Jun 9, 2014, 5:32 PM EDT
Jackson patiently waited for Fisher to finish playing for the Thunder, who made a lengthy playoff run with him as their backup point guard.
Finally, Fisher and Jackson spoke – and this negotiation didn’t last as long as the Knicks’ with Kerr.
New York needn’t worry about finding a Plan C.
Adrian Wojnarowski of Yahoo Sports:
Derek Fisher is finalizing an agreement on a 5-year, $25 million deal to become the Knicks coach, league sources tell Yahoo.—
Adrian Wojnarowski (@WojYahooNBA) June 09, 2014
Howard Beck of Bleacher Report:
Fisher's staff is very likely to include Kurt Rambis. Others in mix: Rick Fox, Luke Walton, Bill Cartwright.—
Howard Beck (@HowardBeck) June 09, 2014
Strange that the Knicks would offer Fisher, their backup choice, more than they offered Kerr. Maybe James Dolan, Jackson and whomever else is running the show in New York wised up to market forces.
They got their man this time – not that Fisher is guaranteed to succeed.
Not even close.
Fisher has no coaching experience – his playing career apparently ended less than two weeks ago – but he’s highly regarded for his on-court decision making. Although that’s definitely a positive, I don’t think it translates to coaching as seamlessly as many others do.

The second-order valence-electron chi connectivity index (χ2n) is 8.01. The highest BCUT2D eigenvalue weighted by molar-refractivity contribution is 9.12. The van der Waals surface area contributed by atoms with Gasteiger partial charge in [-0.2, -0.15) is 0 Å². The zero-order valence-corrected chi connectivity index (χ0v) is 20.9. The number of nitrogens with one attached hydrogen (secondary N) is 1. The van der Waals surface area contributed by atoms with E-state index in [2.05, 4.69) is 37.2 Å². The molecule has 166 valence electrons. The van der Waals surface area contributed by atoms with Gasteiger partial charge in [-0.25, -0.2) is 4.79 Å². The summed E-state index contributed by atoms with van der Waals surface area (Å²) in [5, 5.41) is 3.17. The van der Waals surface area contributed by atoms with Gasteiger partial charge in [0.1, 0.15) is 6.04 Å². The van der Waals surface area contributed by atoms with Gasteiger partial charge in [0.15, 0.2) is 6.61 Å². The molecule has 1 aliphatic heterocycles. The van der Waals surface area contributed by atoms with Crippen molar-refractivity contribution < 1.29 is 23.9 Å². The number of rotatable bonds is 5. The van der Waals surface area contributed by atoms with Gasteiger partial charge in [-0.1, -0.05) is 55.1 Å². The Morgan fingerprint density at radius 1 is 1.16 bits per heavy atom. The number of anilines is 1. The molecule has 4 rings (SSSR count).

It won’t help if Jackson stocks the coaching staff with failed head coaches and others without experience just because they once played for him.
But Jackson – one of the greatest coaches in NBA history – could overcome all this doubt. If Jackson planned to coach through Kerr, that’s probably the same strategy he’ll use with Fisher.
This could be an incredible opportunity for Fisher, whose salary more than triples from this season as a player. Not only that, a chance to learn under Jackson could be invaluable for someone with no coaching experience. If Fisher isn’t ready to excel as an NBA coach – and I doubt he is – Jackson can guide him through rough water. Of course, that’s predicated on Jackson, a first-time executive, knowing how to manage from the front office.
Fisher has his work cut out for him with an old roster that might lose its best player, Carmelo Anthony, and has minimal salary-cap flexibility to upgrade. But Fisher is not in that boat alone.
Jackson has his work cut out for him, too – and this hire doesn’t make Jackson’s job any easier.
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